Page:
Lights, camera, action ... Judy Graham watches with amazement as her womb takes centre stage on a television screen
This is all rather hysterical. A man is filming the inside of my womb and giving me a guided tour on a television screen. "Look!" he says, pointing out some dark tunnels. "There are your tubes. Aha! That looks like a little fibroid!"

I am having a hysteroscopy, a new technique for viewing inside the womb. A telescope no bigger than a Biro is inserted into the vagina, through the cervix and into the womb. It contains fibre optics - tiny wires that transmit information to a mini- camcorder attached to the telescope by cable. The pictures are then beamed back on to a giant TV screen. It's like watching Tomorrow's World with your legs in stirrups.

This is through-the-keyhole surgery with no incision necessary: a handy orifice is already provided. And because hysteroscopies provide such a clear picture of the womb, doctors can see anything that shouldn't be there: fibroids, polyps, cancerous growths and adhesions.

Developed in the US, hysteroscopies are not yet widely available in Britain. Yet many doctors believe they are the best technique yet for diagnosing and treating gynaecological problems such as heavy periods, intra-menstrual bleeding and infertility. If more hospitals had one, the hysteroscope would consign dilatation and curettage (D and C) to medical history and greatly reduce the number of hysterectomies.

You don't even need to stay in hospital. I was in the outpatients of the Elizabeth Garrett Anderson Hospital in London in what looked like an ordinary consulting room, except that it had a large TV in the corner and one of those gynaecological couch contraptions with stirrups designed to give easy access to your nether regions. Once the nurse covered my lower half in a starched green shroud, however, the room did take on the feel of an operating theatre and I was fully expecting a jab to render me oblivious to all internal goings-on. No such luck.

"We'll try it without any anaesthetic," announced the surgeon, Mark Broadbent. "Just give me a shout if you feel any discomfort," he added, getting the telescope ready and adjusting the focus of the mini-camcorder somewhere down below.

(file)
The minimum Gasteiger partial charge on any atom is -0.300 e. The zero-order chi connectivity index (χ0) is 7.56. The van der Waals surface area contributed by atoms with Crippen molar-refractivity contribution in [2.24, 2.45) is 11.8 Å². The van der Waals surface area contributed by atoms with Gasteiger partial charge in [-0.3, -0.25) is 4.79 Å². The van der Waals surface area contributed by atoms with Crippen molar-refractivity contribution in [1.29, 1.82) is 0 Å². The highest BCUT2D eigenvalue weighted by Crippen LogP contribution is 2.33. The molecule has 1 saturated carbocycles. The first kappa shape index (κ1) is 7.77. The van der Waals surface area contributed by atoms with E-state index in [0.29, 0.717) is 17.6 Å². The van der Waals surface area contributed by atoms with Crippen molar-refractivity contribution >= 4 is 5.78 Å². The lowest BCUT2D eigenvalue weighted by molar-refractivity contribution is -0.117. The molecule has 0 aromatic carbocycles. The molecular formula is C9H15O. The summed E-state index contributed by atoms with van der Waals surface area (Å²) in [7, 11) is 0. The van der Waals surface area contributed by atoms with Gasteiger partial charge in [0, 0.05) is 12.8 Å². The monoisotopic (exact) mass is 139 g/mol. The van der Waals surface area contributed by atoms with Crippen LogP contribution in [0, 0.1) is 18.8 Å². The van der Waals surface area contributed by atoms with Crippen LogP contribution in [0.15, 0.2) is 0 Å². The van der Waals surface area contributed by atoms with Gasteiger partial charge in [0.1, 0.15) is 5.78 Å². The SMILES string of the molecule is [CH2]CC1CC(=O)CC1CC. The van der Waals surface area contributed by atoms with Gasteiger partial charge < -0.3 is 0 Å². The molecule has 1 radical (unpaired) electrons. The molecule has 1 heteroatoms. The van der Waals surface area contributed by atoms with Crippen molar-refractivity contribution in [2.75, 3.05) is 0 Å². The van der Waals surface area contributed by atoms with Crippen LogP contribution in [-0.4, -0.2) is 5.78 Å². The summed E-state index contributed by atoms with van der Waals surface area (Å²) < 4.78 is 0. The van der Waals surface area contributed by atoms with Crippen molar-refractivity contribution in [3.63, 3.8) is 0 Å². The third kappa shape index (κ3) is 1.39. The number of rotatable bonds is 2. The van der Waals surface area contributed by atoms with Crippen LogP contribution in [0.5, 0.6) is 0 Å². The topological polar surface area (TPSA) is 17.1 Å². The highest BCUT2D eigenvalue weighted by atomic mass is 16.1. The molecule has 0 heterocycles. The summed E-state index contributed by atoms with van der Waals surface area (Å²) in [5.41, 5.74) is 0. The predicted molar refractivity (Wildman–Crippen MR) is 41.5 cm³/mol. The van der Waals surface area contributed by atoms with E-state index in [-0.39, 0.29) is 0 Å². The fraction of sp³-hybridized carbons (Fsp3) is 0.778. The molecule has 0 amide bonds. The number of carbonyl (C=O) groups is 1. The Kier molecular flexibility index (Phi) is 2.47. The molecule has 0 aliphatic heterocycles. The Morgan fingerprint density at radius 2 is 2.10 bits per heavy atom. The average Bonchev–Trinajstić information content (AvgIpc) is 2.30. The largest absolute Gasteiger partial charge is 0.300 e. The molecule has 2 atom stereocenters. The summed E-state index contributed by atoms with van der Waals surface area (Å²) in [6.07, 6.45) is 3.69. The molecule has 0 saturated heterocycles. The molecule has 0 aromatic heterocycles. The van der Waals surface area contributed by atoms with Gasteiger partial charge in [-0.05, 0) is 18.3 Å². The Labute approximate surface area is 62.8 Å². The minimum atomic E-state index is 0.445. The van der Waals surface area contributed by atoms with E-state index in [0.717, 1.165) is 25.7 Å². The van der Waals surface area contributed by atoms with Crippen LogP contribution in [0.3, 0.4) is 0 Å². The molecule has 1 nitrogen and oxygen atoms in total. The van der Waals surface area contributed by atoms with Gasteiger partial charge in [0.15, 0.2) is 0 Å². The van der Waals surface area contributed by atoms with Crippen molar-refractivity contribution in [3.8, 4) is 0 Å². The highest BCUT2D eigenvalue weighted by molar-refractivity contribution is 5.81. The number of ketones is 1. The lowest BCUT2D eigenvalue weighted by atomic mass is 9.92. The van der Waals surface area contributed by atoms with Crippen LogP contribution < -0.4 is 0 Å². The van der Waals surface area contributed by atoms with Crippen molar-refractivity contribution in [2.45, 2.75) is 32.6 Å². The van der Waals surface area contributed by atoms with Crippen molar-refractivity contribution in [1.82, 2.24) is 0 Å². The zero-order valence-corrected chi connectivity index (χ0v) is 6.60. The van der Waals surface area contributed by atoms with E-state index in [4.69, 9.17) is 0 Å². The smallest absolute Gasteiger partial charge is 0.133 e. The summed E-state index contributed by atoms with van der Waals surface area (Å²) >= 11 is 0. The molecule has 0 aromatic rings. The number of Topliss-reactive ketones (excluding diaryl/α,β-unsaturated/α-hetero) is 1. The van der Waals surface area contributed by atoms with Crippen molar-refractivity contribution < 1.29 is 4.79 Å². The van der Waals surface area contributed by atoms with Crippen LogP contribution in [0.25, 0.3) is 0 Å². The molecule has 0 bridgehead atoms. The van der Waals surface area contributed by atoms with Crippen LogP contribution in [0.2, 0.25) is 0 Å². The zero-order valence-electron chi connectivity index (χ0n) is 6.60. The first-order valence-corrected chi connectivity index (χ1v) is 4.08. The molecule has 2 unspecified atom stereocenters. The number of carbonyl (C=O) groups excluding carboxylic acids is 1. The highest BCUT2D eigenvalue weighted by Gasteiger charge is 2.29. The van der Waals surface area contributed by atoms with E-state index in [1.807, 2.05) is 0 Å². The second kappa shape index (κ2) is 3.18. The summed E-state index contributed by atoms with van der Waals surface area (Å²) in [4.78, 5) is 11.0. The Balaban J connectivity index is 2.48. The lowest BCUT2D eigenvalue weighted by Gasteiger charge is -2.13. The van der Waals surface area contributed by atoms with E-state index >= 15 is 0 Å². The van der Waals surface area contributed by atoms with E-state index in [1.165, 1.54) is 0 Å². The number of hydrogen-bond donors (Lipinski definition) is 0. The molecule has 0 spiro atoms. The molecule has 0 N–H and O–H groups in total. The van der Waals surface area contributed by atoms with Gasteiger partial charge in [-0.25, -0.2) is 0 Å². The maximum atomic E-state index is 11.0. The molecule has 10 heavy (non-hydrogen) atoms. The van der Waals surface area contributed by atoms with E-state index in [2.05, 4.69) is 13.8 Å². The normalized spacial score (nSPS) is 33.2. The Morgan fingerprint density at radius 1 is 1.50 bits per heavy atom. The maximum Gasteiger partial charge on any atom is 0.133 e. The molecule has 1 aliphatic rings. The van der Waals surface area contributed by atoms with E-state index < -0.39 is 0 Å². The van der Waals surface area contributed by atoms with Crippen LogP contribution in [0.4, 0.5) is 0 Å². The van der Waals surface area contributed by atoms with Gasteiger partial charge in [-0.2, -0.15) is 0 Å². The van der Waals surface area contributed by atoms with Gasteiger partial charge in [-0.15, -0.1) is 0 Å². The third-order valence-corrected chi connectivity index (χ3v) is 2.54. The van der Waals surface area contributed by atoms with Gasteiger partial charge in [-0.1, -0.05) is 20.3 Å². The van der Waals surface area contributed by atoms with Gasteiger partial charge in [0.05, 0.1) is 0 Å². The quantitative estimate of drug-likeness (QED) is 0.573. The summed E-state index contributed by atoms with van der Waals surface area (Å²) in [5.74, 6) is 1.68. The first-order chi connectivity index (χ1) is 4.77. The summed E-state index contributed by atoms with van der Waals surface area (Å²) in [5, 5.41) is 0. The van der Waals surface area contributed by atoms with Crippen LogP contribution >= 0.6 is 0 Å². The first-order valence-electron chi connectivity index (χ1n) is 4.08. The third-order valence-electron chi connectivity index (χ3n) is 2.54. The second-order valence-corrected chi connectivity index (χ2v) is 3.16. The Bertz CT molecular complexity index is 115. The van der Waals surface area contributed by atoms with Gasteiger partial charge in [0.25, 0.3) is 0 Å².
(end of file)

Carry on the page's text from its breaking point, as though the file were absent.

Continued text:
Usually I'm quite stoical in such situations. After all, I gave birth to a 7lb 6oz baby with no pain relief at all. So a teeny telescope winging its way through my cervix should have been a breeze. But it was not.

"Most women - around 73 per cent - don't need an anaesthetic," Mr Broadbent told me. "The womb is relatively insensitive. It's the cervix [neck of the womb] that feels pain - though there are huge differences between women. With some, you can do fairly drastic things and it feels like a tickle. With others, you only have to look at the cervix and it hurts."

One of the "fairly drastic" things doctors do to the cervix before a hysteroscopy is to clamp it so that the womb doesn't wobble about. Then they put the telescope in.

Muffling yelps of pain, I calculated I must be one of the 27 per cent of women who need an anaesthetic. The surgeon was most obliging and took the telescope out. I watched it vanish from the TV screen.

Many women find the anaesthetic more painful than the procedure itself because the needle goes into the tissue surrounding the cervix. To me, it felt no worse than an injection at the dentist.

But the best antidote to any discomfort is the fascination of seeing one's own insides magnified on a TV screen. For me, this was somewhat tempered by not knowing exactly what I was looking at until Mr Broadbent gave a lengthy lesson on the topography of the reproductive organs.